In all honesty, I’m not even a newbie when it comes to taking care of babies. I have two nephews and one niece, and at various points in my life, I was taking care of them personally, especially my first nephew. I’ve changed nappies, burped the baby, fed the baby expressed bottle and mashed banana, and everything in between. I’ve bathed them, rocked them to sleep countless times, and unlike my husband, who believes that newborns are too fragile, I’m confident in holding a small, newborn baby. Basically, what I didn’t know for these early days were labour, birth, and breastfeeding. And ironically, those parts were the ones I really struggled with.

Plus, it’s crazy how your mindset changes overnight. One day you were thinking about how you were coping with the pregnancy—backache, tailbone pain, going to the toilet for the nth time, gestational diabetes… The next day, you’re counting how many wet nappies the baby has had and whether he’s getting enough milk.

One of my friends asked me whether I would just choose to do c-section if I knew beforehand that this was going to happen—if I knew the risks and the pros and cons. To be honest, I would probably still have attempted my vaginal delivery. And even though the outcome is going to be exactly the same as this one, I would go through this again.

This was the hardest thing I’d ever have to do. Those seven days were brutal. But I have also learned a lot in those seven days.

It was like having the crash course of a crash course, and through all the emotional whirlwind, the stress, the depression, and the anxiety, my husband and I emerged on the other side, battered and bruised, but stronger.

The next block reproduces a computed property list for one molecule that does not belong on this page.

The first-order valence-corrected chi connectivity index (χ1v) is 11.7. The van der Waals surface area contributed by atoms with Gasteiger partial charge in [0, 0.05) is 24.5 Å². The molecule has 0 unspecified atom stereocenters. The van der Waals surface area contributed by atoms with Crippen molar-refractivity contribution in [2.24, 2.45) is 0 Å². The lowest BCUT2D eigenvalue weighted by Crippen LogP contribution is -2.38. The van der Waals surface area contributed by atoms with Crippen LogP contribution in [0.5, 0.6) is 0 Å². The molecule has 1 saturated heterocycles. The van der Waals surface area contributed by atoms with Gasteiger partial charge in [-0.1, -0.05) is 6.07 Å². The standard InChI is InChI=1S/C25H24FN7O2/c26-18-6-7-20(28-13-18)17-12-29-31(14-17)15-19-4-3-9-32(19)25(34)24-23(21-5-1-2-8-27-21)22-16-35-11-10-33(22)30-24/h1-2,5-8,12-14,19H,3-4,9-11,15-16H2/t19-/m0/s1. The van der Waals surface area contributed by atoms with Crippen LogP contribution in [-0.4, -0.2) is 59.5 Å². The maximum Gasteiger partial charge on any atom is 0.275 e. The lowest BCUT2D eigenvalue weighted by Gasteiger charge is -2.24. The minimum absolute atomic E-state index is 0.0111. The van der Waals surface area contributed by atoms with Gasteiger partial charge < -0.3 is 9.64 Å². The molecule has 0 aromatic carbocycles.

Through this experience, I also connected with friend, long-lost friends, and acquaintances in a way that I never knew possible.

Now, I can say I’m glad to have gone through this, as dark as it is, as I am able to open a whole new conversation among my circle, and hopefully, shatter some myths about labour, birth, breastfeeding, and motherhood to those who have never experienced them.

You hear those birth announcements and you always read the caption: Mum and Bub are doing well. But how do you classify being “well”? Is being alive, although broken, being “well” enough? Is being physically healthy, on track to normalcy perhaps not now, but six months in the future, means being “well”?

I am left wondering whether all those announcements really mean that Mum and Bub (okay, mostly the Mum) are doing what people would generally say as being “well”, or whether they are battling their own demons as they write the words, as it is something that the society expects you to say. It’s as if barring the worst of the worse outcomes (admitted to the ICU or Bub going to the NICU), you’re doing “well”.

And if you’re going through all these as first-time parents without help, well, it is tough.

On top of thinking of the baby, you have the usual mental and physical load of doing chores, of cooking the healthy food you need to eat postpartum, of limiting your movements—you’ll make your stitches go worse otherwise. Everyone says to not lift, or bend excessively postpartum. Don’t even think of doing chores. I don’t think that is even an option, if there’s only the two of you. My husband did loads of laundry, cleaned the kitchen table after every meal, washed the dishes, changed the bedsheet when little bao had an accident, fetched water for me for the millionth time, and yet I’m still roaming around the house, doing bits and pieces, cooking and making breakfast, picking up stuff for the nth time, rearranging things, doing general cleaning, and everything else in between.

So on the second night at home, I had another breakdown.

But I didn’t go through it alone. I had a heart-to-heart chat with my husband, talking about everything—expectations, downfalls, feelings, ideals. I know I had snapped at him a few times in the past few days, which wasn’t my intention, but the stress and anxiety really got to me. He also told me things from his point of view, about his worries both for little bao and me, and we healed.